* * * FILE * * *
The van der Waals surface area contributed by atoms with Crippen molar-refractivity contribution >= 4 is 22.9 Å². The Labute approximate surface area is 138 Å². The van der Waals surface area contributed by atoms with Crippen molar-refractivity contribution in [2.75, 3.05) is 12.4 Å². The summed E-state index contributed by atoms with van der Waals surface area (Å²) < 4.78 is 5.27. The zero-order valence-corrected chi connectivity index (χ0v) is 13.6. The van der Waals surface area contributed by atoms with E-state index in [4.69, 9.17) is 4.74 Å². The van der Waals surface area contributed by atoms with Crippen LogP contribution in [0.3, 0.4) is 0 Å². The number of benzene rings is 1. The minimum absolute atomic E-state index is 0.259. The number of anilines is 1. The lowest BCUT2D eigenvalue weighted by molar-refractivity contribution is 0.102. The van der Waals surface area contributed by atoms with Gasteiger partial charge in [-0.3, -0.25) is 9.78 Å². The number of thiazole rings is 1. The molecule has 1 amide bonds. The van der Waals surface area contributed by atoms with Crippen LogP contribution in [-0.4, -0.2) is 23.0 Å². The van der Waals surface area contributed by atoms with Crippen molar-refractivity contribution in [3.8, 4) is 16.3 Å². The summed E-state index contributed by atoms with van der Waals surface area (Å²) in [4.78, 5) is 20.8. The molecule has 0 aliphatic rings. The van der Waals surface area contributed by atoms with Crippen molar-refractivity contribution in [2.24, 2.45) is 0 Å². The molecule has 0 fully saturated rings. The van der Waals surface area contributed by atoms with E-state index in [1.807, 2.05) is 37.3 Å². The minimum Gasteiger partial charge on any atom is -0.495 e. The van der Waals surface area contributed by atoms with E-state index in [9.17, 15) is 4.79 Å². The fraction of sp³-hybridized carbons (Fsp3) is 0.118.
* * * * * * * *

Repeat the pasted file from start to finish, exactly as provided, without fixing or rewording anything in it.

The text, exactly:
The van der Waals surface area contributed by atoms with Crippen molar-refractivity contribution >= 4 is 22.9 Å². The Labute approximate surface area is 138 Å². The van der Waals surface area contributed by atoms with Crippen molar-refractivity contribution in [2.75, 3.05) is 12.4 Å². The summed E-state index contributed by atoms with van der Waals surface area (Å²) < 4.78 is 5.27. The zero-order valence-corrected chi connectivity index (χ0v) is 13.6. The van der Waals surface area contributed by atoms with E-state index in [4.69, 9.17) is 4.74 Å². The van der Waals surface area contributed by atoms with Crippen LogP contribution in [0.3, 0.4) is 0 Å². The number of benzene rings is 1. The minimum absolute atomic E-state index is 0.259. The number of anilines is 1. The lowest BCUT2D eigenvalue weighted by molar-refractivity contribution is 0.102. The van der Waals surface area contributed by atoms with Gasteiger partial charge in [-0.3, -0.25) is 9.78 Å². The number of thiazole rings is 1. The molecule has 1 amide bonds. The van der Waals surface area contributed by atoms with Crippen LogP contribution in [-0.4, -0.2) is 23.0 Å². The van der Waals surface area contributed by atoms with Crippen molar-refractivity contribution in [3.8, 4) is 16.3 Å². The summed E-state index contributed by atoms with van der Waals surface area (Å²) in [4.78, 5) is 20.8. The molecule has 0 aliphatic rings. The van der Waals surface area contributed by atoms with Crippen molar-refractivity contribution in [2.24, 2.45) is 0 Å². The molecule has 0 fully saturated rings. The van der Waals surface area contributed by atoms with E-state index in [1.807, 2.05) is 37.3 Å². The minimum Gasteiger partial charge on any atom is -0.495 e. The van der Waals surface area contributed by atoms with E-state index in [9.17, 15) is 4.79 Å². The fraction of sp³-hybridized carbons (Fsp3) is 0.118.